Al­most Holy

AL­MOST HOLY, doc­u­men­tary, rated R, in English and Ukrainian with sub­ti­tles, Cen­ter for Con­tem­po­rary Arts, 2.5 chiles

Pasatiempo - - CONTENT -

Al­most Holy is about tough love and tough ques­tions. At the doc­u­men­tary’s cen­ter is a Ukrainian pas­tor named Gen­nadiy Mokhnenko, a man on a mis­sion. He roams the streets and the crack houses and, lit­er­ally, the sew­ers of Mar­i­upol, a city in Ukraine to which the post-Soviet era has brought eco­nomic and moral dev­as­ta­tion. He scoops up home­less, drug-ad­dicted chil­dren and vic­tims of rape and do­mes­tic vi­o­lence, and he brings them, of­ten forcibly, to his re­hab cen­ter, Pil­grim Repub­lic.

Father Gen­nadiy is a bluff, square-jawed man with a warm smile and a big heart. He and his wife have three chil­dren of their own and an adopted brood of dozens. Speak­ing to the cam­era in heav­ily ac­cented but con­fi­dent (and in some cases, subti­tled) English, he de­scribes his cen­ter as “some­times like prison, some­times like hospi­tal, some­times po­lice.” Then, ty­ing on his cleric’s col­lar, he adds, “To­day I must be pas­tor. So many dif­fer­ent jobs!”

He is with­er­ing in his con­tempt for Lenin, the Soviet sys­tem, and es­pe­cially the strong-arm tac­tics of Vladimir Putin. As a young man, Mokhnenko served in the mil­i­tary, and a turn­ing point in his life came when he and his squad res­cued peo­ple from a fire. The ex­hil­a­ra­tion of sav­ing lives struck deep in his soul, and he has ded­i­cated his life to the so­ci­etal equiv­a­lent of pulling at-risk vic­tims from a burn­ing build­ing. The movie cov­ers a decade and a half of his life’s work, from the turn of the mil­len­nium to the present.

Mokhnenko fondly re­lates his some­times ques­tion­able tough-love ac­tivism to the an­tics of a Soviet-era car­toon hero, a croc­o­dile named Gen­nadiy. In the nu­mer­ous clips we see from that show, the croc and his lit­tle pals are en­gaged in good works. “All time he save some­body,” Gen­nadiy says ad­mir­ingly.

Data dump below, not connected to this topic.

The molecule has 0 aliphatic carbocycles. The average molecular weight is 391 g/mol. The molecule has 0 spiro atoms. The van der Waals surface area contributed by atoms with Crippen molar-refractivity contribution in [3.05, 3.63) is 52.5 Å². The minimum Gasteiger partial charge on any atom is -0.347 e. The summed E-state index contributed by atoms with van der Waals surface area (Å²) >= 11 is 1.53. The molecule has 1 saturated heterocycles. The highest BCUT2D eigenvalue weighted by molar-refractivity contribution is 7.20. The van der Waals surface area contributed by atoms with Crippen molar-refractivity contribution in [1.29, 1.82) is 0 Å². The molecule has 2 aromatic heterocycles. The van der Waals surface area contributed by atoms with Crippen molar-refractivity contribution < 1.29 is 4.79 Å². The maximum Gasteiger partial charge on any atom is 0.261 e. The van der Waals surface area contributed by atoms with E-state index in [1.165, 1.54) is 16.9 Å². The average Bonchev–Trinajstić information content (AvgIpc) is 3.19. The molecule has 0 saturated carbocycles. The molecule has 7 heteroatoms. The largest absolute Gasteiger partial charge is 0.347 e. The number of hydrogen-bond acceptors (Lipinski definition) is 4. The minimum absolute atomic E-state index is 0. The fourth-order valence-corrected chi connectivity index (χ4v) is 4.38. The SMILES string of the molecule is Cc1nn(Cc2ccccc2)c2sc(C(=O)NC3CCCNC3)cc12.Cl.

There seems lit­tle ques­tion that Mokhnenko is a force for good. He has moved into a vac­uum of re­spon­si­bil­ity ab­di­cated by the state and is drag­ging these kids, some­times kick­ing and scream­ing, into a life in which they have the pos­si­bil­ity, at least, of sur­vival. The word we hear used over and over is “nor­mal.” Mokhnenko, whose own par­ents were, he tells us, “drunk ev­ery day,” wants the young peo­ple he helps to have a shot at a nor­mal life.

But the movie also raises the ques­tion of the com­pli­cated ethics of Pil­grim Repub­lic and Mokhnenko’s work. You can trans­pose what he does into a sit­u­a­tion with rov­ing bands of Scien­tol­ogy vig­i­lantes ab­duct­ing home­less kids from the mean streets and rais­ing them in a cult. There seems to be noth­ing cultish about Pil­grim Repub­lic, but the ques­tion nags. “Who gave me the right?” Mokhnenko muses at one point. He shrugs. “I don’t know,” he says.

If sub­ject mat­ter and good in­ten­tions were enough, this would be a first-rate piece of work. Those el­e­ments carry it a long way, but ul­ti­mately the direc­tor, Steve Hoover, falls into a pat­tern of repet­i­tive­ness that robs his pic­ture of mo­men­tum and loses its grip on our at­ten­tion.

— Jonathan Richards

Father knows best: Gen­nadiy Mokhnenko

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